There is a slight, but significant, change in the naming of the tribes in The Revelation.  The tribe of Dan is left out, and Joseph is given two tribes, one for himself, and one for his oldest son, Mannaseh.  I believe this is a pointer to the lesson God was trying to teach through Joseph’s dream, and the lesson he wants us to learn from the 12th chapter of The Revelation.  God is not constrained from offering something extra to those who are most faithful, and he is also free to cast off any who are unfaithful.

The remnant, or true church, was there in the Old Testament, even when it appeared that the entire crowd was rebelling against Moses.  In his sermon just before his death, Stephen, the first Christian martyr, referred to this remnant as the “church in the wilderness" of Sinai. (Acts 7:38)  I believe he was saying that the church (or remnant of Israel) in the New Testament is the natural progression of that church (or remnant of Israel) that was faithful in the wilderness in the Old Testament.  And I believe that the church in the wilderness spoken of in The Revelation, chapter 12 is a remnant of the apostate institutional church of today.  During the last seven years, this remnant church will become visible, and it will survive in another wilderness situation just before Jesus returns.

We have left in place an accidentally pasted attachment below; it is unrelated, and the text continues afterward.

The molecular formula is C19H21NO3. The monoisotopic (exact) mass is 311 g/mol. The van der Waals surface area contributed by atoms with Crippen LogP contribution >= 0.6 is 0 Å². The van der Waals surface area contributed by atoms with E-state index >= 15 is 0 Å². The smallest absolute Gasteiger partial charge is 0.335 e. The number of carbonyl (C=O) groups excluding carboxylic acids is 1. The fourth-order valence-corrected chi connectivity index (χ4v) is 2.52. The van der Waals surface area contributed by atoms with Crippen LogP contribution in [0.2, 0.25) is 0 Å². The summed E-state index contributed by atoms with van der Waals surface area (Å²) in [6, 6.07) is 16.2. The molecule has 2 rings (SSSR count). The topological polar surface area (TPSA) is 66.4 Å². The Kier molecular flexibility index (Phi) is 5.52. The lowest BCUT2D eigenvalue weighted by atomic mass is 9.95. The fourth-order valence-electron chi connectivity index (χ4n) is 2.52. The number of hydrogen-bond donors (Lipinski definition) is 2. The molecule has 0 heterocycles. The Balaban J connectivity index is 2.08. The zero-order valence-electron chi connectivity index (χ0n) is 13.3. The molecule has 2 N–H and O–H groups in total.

In both “wildernesses", there were and will be no shops, and no way to buy or sell.  But God will provide.  In one way or another, we will be fed with manna from heaven.  We will become a testimony to the whole world, as a wicked world, led by the Devil incarnate, does all that it can to stamp us out.

 What we see in the 12th chapter of The Revelation is but one more reminder that it’s not the system, not the mainstream, not the empires of man that God is interested in, but he is interested in those rare and isolated individuals who will follow him like Noah, though we may be the last remaining faithful person on earth.  God is calling to all such individuals today, to get a clearer vision of his Son and all that Jesus came to tell us about how to live our lives and build our churches.  And don’t be surprised if the end result is that you find yourself all alone in the wilderness with God.